You may have an opportunity to record a 30-second PSA that’s scheduled to replay several times throughout the day. Or you could participate in a live radio interview, which you might find exciting. Speaking on a live radio program is a great way for you to present your information and answer questions from callers. Live “call-in” radio programs give you an opportunity to reach and educate a large audience simply by addressing a single caller’s question. This is more engaging than simply telling the audience what you think they need to know, and it allows you to be more responsive to their questions and needs. To save time, you can often make arrangements to participate by phone. That way, you don’t need to be physically present at the radio station.
3. Contact Radio Show Producers or Station Managers
You will need to work with different people, depending on the station and the specifics of your ask. Some radio programs are run by independent individuals who merely rent space at the radio station but are not employed by it. But for the most part, you will need to work with the radio show producers or station manager to push your message out. This may be easier than you think. Most hosts will open the doors to their show once they see how the information you provide will benefit their community. Let the hosts know that you need their help ensuring that people in the community have access to health insurance. They will see the value and embrace the cause. Use your power of persuasion!
Newspapers and Magazines
Establishing relationships with journalists can help you disseminate your message. Some minority groups who are originally from other countries read their local ethnic newspaper to stay informed not only about what is happening locally, but also in their home
country. These readers appreciate being able to read the newspaper in their own language. This is a great opportunity to share in-depth information in a user-friendly manner. Two simple steps will help you get started:
1. Identify Newspapers and Magazines
Going to local stores that serve the particular minority group you want to reach is a great way to find out what kind of print media is available and most-read. Local stores often have a stand with materials.
Another way to choose the right outlets is to talk with members of the community you already know and ask, “What do you read? What do your parents read?”
Once you find which newspapers and magazines to target, you can often identify a phone number or email for the editor or journalist in the publication. Note that reaching out to the owner of the publication may not be your best bet unless the owner is also the editor.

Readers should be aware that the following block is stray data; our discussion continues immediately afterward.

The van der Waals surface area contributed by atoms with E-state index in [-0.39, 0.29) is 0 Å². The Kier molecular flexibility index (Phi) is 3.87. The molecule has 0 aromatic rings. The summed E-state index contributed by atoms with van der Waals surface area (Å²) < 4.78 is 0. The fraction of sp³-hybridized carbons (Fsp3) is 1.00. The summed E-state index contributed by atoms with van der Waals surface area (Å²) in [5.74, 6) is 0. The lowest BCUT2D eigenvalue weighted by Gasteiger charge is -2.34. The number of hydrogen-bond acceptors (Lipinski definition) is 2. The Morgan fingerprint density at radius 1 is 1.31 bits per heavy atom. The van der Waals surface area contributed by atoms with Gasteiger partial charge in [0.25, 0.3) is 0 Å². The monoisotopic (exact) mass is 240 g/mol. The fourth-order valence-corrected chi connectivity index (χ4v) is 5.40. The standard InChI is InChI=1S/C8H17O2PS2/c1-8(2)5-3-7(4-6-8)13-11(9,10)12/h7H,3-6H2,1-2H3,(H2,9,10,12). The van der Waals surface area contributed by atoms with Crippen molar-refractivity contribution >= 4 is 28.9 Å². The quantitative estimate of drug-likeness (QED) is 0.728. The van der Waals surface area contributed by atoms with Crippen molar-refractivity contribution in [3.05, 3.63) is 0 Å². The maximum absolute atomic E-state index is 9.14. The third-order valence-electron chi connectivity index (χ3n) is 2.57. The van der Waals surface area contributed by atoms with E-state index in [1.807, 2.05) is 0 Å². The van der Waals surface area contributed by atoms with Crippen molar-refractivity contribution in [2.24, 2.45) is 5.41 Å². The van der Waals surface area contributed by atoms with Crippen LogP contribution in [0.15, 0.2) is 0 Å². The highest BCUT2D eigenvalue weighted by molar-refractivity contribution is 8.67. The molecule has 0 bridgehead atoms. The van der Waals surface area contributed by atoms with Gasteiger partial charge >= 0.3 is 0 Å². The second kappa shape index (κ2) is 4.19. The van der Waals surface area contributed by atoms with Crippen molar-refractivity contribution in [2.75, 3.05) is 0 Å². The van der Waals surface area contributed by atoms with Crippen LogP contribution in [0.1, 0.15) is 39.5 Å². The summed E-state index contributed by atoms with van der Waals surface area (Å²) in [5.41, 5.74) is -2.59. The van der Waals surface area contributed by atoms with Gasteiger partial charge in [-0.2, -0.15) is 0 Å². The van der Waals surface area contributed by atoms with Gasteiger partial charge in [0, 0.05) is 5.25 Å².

Note: The newspapers may be in a print format and/or online; explore both options.
2. Connect with Writers
Your success with print or online media all depends on the relationship you establish with the journalist. Call him or her and build a strong relationship.
If “cold calling” sounds intimidating, you can start by sending an email introducing yourself or a press release to journalists with whom you do not have yet a strong relationship.
In some cases, they may contact you, but it’s best to follow up with them to make sure they got the press release. Then you can offer them the opportunity to meet in person. You may even suggest that they interview a health care consumer for a potential story.
If the newspaper or magazine serves individuals who speak a language other than English, make sure to identify consumers who speak that language for an interview.
Be yourself a resource for the reporter, even if he or she is not immediately interested in writing about your issue. Take the initiative to write an article explaining the basics of the Affordable Care Act and how it affects the community, or explain the steps consumers need to take to buy health insurance, including where they can get local help with the enrollment process. This shows you are committed to your cause and can provide valuable information.
The best way to publicize your message on a television program specific to the audience you want to reach, at no cost, is to pitch a newsworthy story and/or some crucial material to share with viewers. For television, it’s also important to have compelling visuals that tell your story. For example, Univision (a national television network many Spanish-speaking individuals watch) has a news show whose reporters are always looking for information that will specifically affect their viewers. Here’s how to get started:
1. Identify TV Station(s) or Programs
Most individuals who speak a language other than English at home will watch television programs broadcast in their native language, even if they are also fluent in English. As with other forms of media, talk with members of the community you want to reach, and ask them what they and their family members watch.
2. Determine How to Participate in the Program
For news programs, you can be the news: Organize an enrollment event, and ask the reporter to cover it. You can also share newsworthy information about the number of people in the specific audience who could benefit from the new health coverage options available, and the television station or program may produce a story.
3. Connect with TV Reporters or Producers
Again, the key to getting your messages out via television, as with any other form of media, is to build a relationship with reporters or producers. Make a phone call or write an email offering to meet with them to talk more about why health coverage matters for their community and how they can help raise awareness by spreading the word.
11 Creative Ways to Engage Media Outlets